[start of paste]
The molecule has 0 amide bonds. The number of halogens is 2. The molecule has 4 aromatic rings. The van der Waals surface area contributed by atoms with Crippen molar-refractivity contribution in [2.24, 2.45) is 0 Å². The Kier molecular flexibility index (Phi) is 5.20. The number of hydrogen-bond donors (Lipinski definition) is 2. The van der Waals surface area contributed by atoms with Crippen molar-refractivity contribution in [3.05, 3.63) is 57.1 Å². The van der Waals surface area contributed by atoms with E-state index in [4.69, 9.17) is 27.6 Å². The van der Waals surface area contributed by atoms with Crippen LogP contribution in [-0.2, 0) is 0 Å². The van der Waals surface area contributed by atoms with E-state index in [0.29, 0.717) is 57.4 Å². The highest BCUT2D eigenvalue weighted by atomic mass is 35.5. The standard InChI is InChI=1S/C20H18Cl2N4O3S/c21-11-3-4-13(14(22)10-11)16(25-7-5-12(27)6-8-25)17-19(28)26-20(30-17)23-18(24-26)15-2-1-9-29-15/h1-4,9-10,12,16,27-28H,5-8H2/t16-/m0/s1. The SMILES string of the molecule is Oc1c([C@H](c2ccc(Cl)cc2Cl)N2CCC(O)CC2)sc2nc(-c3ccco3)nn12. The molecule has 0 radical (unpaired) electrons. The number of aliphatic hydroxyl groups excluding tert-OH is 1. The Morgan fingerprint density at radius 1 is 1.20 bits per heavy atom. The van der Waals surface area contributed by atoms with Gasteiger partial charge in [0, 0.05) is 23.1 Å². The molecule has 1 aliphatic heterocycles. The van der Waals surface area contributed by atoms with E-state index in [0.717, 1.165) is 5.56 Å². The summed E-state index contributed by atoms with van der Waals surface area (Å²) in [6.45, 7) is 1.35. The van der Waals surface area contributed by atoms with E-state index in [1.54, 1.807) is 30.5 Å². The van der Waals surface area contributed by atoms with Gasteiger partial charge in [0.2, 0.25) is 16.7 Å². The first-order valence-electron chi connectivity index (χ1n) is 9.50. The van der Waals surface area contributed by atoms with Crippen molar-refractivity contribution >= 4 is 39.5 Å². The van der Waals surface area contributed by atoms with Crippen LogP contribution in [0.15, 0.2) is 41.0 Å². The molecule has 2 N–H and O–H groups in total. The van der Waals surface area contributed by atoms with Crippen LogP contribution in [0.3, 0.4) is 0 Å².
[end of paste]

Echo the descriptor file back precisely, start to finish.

The molecule has 0 amide bonds. The number of halogens is 2. The molecule has 4 aromatic rings. The van der Waals surface area contributed by atoms with Crippen molar-refractivity contribution in [2.24, 2.45) is 0 Å². The Kier molecular flexibility index (Phi) is 5.20. The number of hydrogen-bond donors (Lipinski definition) is 2. The van der Waals surface area contributed by atoms with Crippen molar-refractivity contribution in [3.05, 3.63) is 57.1 Å². The van der Waals surface area contributed by atoms with E-state index in [4.69, 9.17) is 27.6 Å². The van der Waals surface area contributed by atoms with Crippen LogP contribution in [-0.2, 0) is 0 Å². The van der Waals surface area contributed by atoms with E-state index in [0.29, 0.717) is 57.4 Å². The highest BCUT2D eigenvalue weighted by atomic mass is 35.5. The standard InChI is InChI=1S/C20H18Cl2N4O3S/c21-11-3-4-13(14(22)10-11)16(25-7-5-12(27)6-8-25)17-19(28)26-20(30-17)23-18(24-26)15-2-1-9-29-15/h1-4,9-10,12,16,27-28H,5-8H2/t16-/m0/s1. The SMILES string of the molecule is Oc1c([C@H](c2ccc(Cl)cc2Cl)N2CCC(O)CC2)sc2nc(-c3ccco3)nn12. The molecule has 0 radical (unpaired) electrons. The number of aliphatic hydroxyl groups excluding tert-OH is 1. The Morgan fingerprint density at radius 1 is 1.20 bits per heavy atom. The van der Waals surface area contributed by atoms with Gasteiger partial charge in [0, 0.05) is 23.1 Å². The molecule has 1 aliphatic heterocycles. The van der Waals surface area contributed by atoms with E-state index in [0.717, 1.165) is 5.56 Å². The summed E-state index contributed by atoms with van der Waals surface area (Å²) in [6.45, 7) is 1.35. The van der Waals surface area contributed by atoms with E-state index in [1.54, 1.807) is 30.5 Å². The van der Waals surface area contributed by atoms with Gasteiger partial charge in [0.2, 0.25) is 16.7 Å². The first-order valence-electron chi connectivity index (χ1n) is 9.50. The van der Waals surface area contributed by atoms with Crippen molar-refractivity contribution >= 4 is 39.5 Å². The van der Waals surface area contributed by atoms with Crippen LogP contribution in [0.15, 0.2) is 41.0 Å². The molecule has 2 N–H and O–H groups in total. The van der Waals surface area contributed by atoms with Crippen LogP contribution in [0.3, 0.4) is 0 Å².